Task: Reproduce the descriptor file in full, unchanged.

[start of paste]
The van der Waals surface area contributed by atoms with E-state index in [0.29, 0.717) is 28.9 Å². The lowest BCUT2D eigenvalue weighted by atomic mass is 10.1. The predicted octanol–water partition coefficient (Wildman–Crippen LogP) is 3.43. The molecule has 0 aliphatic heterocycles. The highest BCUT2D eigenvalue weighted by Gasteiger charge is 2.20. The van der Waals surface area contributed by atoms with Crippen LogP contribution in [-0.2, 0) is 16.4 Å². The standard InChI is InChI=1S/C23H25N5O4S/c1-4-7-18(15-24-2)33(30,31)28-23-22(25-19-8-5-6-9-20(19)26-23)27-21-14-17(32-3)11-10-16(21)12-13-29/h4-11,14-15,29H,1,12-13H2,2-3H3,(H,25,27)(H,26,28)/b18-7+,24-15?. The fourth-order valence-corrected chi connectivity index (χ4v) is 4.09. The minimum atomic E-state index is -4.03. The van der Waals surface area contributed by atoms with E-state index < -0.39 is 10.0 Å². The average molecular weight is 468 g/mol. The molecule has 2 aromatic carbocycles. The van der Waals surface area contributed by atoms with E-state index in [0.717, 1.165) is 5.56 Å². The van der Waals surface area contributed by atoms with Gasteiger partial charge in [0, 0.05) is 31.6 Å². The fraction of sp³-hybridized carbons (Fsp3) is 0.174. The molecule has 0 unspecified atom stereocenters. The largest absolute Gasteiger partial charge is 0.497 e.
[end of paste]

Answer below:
The van der Waals surface area contributed by atoms with E-state index in [0.29, 0.717) is 28.9 Å². The lowest BCUT2D eigenvalue weighted by atomic mass is 10.1. The predicted octanol–water partition coefficient (Wildman–Crippen LogP) is 3.43. The molecule has 0 aliphatic heterocycles. The highest BCUT2D eigenvalue weighted by Gasteiger charge is 2.20. The van der Waals surface area contributed by atoms with Crippen LogP contribution in [-0.2, 0) is 16.4 Å². The standard InChI is InChI=1S/C23H25N5O4S/c1-4-7-18(15-24-2)33(30,31)28-23-22(25-19-8-5-6-9-20(19)26-23)27-21-14-17(32-3)11-10-16(21)12-13-29/h4-11,14-15,29H,1,12-13H2,2-3H3,(H,25,27)(H,26,28)/b18-7+,24-15?. The fourth-order valence-corrected chi connectivity index (χ4v) is 4.09. The minimum atomic E-state index is -4.03. The van der Waals surface area contributed by atoms with E-state index < -0.39 is 10.0 Å². The average molecular weight is 468 g/mol. The molecule has 2 aromatic carbocycles. The van der Waals surface area contributed by atoms with E-state index in [0.717, 1.165) is 5.56 Å². The van der Waals surface area contributed by atoms with Gasteiger partial charge in [0, 0.05) is 31.6 Å². The fraction of sp³-hybridized carbons (Fsp3) is 0.174. The molecule has 0 unspecified atom stereocenters. The largest absolute Gasteiger partial charge is 0.497 e.